Abstract: The impact of human capital on foreign direct investment (FDI) has been assessed in an essentially descriptive manner. In general, most quantitative studies focus on the macroeconomic level, that is, the level of countries. Microeconomic studies, with firms as the unit of analysis, are scarce internationally and even more so in the case of China. Based on a survey performed on several innovative firms in China, this study assesses the importance of human capital in attracting FDI to China, and estimates is corresponding impact. This impact is analyzed based not only on the direct, but also the indirect effects of human capital, through the firms’ Research and Development (R&D) efforts and contacts with universities. Using a sample of 77 firms, and considering two proxies for human capital (general and specific), we concluded that even though human capital does not constitute a direct factor in attracting FDI to China, it is a positive indirect factor by way of R&D efforts. We have also established that knowledge infrastructures (universities) and physical infrastructures (transport network) comprise important factors to attract FDI.
    Keywords: Foreign Direct Investment (FDI); Human Capital; Research and Development (R&D); China
    Date: 2010–10
  16. By: Strulik, Holger; Prettner, Klaus; Prskawetz, Alexia
    Abstract: Conventional R\&D-based growth theory suggests that productivity growth is positively correlated with population size or population growth, an implication which is hard to see in the data. Here we integrate microfounded fertility and schooling into an otherwise standard R\&D-based growth model. We then show how a Beckerian child quality-quantity trade-off explains why higher growth of productivity and income per capita are associated with lower population growth. The medium-run prospects for future economic growth - when fertility is going to be below replacement level in virtually all fully developed countries - are thus much better than predicted by conventional R\&D-based growth theory.
    Keywords: endogenous growth, R\&D, declining population, fertility, schooling, human capital, post-modern society, post-transitional fertility
    JEL: J13 J24 O10 O30 O40
    Date: 2010–10
  17. By: David Ockwell; Jim Watson; Alexandra Mallett; Ruediger Haum; Gordon MacKerron; Anne-Marie Verbeken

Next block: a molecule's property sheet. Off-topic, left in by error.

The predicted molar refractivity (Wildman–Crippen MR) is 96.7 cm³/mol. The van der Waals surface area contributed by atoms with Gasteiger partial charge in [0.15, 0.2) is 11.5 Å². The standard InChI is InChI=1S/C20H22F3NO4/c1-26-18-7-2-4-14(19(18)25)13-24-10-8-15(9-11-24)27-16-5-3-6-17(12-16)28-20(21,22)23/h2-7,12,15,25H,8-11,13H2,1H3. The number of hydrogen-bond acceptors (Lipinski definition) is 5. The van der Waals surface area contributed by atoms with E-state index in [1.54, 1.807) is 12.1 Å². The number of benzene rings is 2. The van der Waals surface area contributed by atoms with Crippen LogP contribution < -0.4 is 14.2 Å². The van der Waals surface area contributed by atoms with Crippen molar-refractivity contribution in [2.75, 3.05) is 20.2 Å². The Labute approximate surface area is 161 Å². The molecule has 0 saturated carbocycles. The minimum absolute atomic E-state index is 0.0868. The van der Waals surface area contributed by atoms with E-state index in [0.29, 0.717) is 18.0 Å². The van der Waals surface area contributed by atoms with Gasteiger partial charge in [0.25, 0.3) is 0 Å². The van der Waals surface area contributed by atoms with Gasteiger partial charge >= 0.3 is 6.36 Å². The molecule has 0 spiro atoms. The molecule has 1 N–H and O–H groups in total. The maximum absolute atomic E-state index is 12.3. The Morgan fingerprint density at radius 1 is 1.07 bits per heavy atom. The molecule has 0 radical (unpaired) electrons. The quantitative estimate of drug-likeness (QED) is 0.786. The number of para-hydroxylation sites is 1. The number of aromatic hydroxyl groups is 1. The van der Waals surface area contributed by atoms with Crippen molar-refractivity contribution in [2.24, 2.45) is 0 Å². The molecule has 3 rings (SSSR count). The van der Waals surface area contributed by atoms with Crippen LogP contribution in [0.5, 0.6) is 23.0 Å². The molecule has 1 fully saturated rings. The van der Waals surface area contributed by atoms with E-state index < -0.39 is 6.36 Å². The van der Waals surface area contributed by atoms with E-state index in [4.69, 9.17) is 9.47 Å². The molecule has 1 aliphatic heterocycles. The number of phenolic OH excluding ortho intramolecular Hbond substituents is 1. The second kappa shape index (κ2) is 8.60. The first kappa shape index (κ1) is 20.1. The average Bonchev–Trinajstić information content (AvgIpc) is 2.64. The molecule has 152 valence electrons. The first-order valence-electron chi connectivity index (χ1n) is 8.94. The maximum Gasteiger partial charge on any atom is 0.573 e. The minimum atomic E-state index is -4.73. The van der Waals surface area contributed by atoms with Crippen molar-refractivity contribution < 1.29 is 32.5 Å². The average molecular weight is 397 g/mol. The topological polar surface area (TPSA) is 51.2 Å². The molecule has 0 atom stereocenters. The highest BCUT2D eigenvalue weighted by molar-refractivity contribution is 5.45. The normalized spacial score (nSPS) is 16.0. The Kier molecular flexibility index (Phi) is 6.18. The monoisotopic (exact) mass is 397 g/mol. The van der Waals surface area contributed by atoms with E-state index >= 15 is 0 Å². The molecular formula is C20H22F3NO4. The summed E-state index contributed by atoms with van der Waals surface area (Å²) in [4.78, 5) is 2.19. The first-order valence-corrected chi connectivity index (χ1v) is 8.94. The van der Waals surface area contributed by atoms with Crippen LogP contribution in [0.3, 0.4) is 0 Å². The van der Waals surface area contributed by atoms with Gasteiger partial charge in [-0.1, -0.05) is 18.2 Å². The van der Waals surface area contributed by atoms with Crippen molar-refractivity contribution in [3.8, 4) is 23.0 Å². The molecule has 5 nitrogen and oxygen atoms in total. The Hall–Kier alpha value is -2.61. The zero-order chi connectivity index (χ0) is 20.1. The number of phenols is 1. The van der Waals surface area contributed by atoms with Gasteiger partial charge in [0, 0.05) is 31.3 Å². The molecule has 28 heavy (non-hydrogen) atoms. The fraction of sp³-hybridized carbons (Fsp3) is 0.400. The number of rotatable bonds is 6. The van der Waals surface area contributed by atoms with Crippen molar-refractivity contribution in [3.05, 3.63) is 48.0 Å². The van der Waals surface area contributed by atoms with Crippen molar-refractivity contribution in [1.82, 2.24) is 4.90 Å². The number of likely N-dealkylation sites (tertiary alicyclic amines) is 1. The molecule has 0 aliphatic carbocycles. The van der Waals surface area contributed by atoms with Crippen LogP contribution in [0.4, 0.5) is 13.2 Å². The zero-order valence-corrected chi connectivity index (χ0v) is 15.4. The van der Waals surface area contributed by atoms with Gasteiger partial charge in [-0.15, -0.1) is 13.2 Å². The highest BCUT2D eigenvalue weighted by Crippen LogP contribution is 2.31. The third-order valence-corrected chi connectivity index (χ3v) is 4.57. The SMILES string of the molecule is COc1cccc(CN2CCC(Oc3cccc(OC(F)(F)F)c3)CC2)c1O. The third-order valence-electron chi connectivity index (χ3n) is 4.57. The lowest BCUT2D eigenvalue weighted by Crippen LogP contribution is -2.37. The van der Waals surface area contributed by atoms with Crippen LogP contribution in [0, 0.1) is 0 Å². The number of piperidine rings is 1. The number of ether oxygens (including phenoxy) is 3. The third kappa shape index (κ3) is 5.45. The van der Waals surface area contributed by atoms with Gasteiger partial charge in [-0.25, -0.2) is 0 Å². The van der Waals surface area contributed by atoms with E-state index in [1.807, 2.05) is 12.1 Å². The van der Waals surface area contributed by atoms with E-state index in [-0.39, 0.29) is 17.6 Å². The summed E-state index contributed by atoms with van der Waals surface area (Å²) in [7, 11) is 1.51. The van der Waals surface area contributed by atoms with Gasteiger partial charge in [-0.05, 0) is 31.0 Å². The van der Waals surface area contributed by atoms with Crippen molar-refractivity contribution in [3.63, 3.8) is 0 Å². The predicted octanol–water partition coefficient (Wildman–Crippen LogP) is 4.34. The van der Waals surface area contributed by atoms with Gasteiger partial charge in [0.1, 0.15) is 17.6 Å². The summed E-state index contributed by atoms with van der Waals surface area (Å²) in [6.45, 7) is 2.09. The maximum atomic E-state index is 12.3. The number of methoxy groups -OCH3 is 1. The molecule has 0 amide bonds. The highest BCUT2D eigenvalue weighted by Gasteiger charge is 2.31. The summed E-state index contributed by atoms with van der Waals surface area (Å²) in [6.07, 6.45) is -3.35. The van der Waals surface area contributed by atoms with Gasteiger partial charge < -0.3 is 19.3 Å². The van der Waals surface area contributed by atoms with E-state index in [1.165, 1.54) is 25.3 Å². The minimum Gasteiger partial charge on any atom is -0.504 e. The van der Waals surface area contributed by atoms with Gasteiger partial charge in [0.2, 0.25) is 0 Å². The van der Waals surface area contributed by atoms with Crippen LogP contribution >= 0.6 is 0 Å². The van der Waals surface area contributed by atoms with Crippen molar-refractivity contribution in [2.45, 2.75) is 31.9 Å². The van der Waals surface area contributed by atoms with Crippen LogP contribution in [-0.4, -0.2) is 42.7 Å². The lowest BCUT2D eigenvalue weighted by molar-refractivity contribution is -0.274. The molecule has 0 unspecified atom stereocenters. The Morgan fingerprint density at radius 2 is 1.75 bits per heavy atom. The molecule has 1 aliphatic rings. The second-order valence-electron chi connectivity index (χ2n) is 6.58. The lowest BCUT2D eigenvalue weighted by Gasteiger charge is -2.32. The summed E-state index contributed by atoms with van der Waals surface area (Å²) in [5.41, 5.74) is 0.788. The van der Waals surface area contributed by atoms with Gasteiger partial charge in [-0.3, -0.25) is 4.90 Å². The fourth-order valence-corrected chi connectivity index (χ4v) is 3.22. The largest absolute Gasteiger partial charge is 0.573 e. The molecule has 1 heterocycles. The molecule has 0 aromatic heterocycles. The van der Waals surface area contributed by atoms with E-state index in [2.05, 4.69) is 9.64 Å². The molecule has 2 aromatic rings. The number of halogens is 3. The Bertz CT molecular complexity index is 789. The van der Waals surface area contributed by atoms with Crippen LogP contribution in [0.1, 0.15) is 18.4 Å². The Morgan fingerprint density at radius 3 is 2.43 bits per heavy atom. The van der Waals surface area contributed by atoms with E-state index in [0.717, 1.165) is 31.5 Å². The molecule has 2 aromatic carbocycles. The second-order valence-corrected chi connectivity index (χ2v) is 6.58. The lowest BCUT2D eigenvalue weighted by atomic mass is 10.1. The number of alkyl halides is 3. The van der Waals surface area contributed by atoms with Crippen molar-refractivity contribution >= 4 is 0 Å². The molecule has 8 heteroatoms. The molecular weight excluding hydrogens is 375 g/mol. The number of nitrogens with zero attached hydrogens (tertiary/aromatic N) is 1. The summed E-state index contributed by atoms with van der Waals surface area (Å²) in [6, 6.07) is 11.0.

Abstract: The deployment of eco-innovations in developing countries is a key driver of their contribution to efficiently addressing global environmental challenges. It is also a key driver of markets for eco-innovation and sustainable economic development. This report explores the barriers developing countries face in accessing markets for eco-innovation. It outlines the key considerations policy needs to address to overcome these barriers and discusses the extent to which selected existing policy mechanisms and organisation have achieved this. The key finding of the report is that the majority of existing policy mechanisms fails to recognise the critical importance of developing indigenous eco-innovation capabilities amongst developing country firms. Indigenous eco-innovation capabilities are essential to facilitating both the diffusion of existing ecoinnovations within developing countries and sustainable economic development based on the adoption, adaption and development of environmentally sound technologies that fit with the bespoke conditions faced by developing countries. Building up eco-innovation capabilities in developing countries requires a shift away from the current focus on large project based approaches which emphasise the transfer of the hardware aspects of clean technologies, towards approaches that emphasise flows of codified knowledge (know-how and know-why) and tacit knowledge. Policy also needs to be improved to better respond to the context-specific technological and cultural requirements which vary inter- and intra-nationally.<BR>La diffusion des éco-innovations dans les pays en développement est un facteur clé de la contribution de ces pays à une lutte effective contre les grands enjeux environnementaux. C’est aussi un déterminant essentiel des marchés pour l’éco-innovation et le développement durable. Le présent rapport identifie les barrières auxquels les pays en développement sont confrontés pour accéder aux éco-innovations. Il souligne les enjeux clés que les politiques publiques doivent prendre en compte pour contourner ces barrières. Il évalue la réussite dans ce domaine de certains des mécanismes et organisations existants. La principale conclusion de ce rapport est que la majorité des mécanismes existants n’accordent pas suffisamment d’importance au développement des capacités locales à innover dans le domaine de l’environnement. Ces capacités, dans les pays concernés, contribuent de manière décisive à la fois à la diffusion des éco-innovations dans les pays en développement et à un développement durable fondé sur l’adoption, l’adaptation et le développement de technologies favorables à l’environnement qui soient adaptées aux contextes particuliers des pays en développement. Renforcer la capacité à innover dans les pays en développement suppose de renoncer partiellement à la priorité accordée actuellement au soutien aux grands projets ; cette priorité met l’accent sur le transfert des aspects purement technologiques. Le rapport plaide pour des approches qui mettent l’accent sur les flux de connaissance codifiés (pourquoi, comment) et tacites. Il convient également d’améliorer les politiques publiques de sorte qu’elles prennent mieux en compte les besoins technologiques et culturels propres aux contextes et qui varient au sein d’un même pays et entre les pays.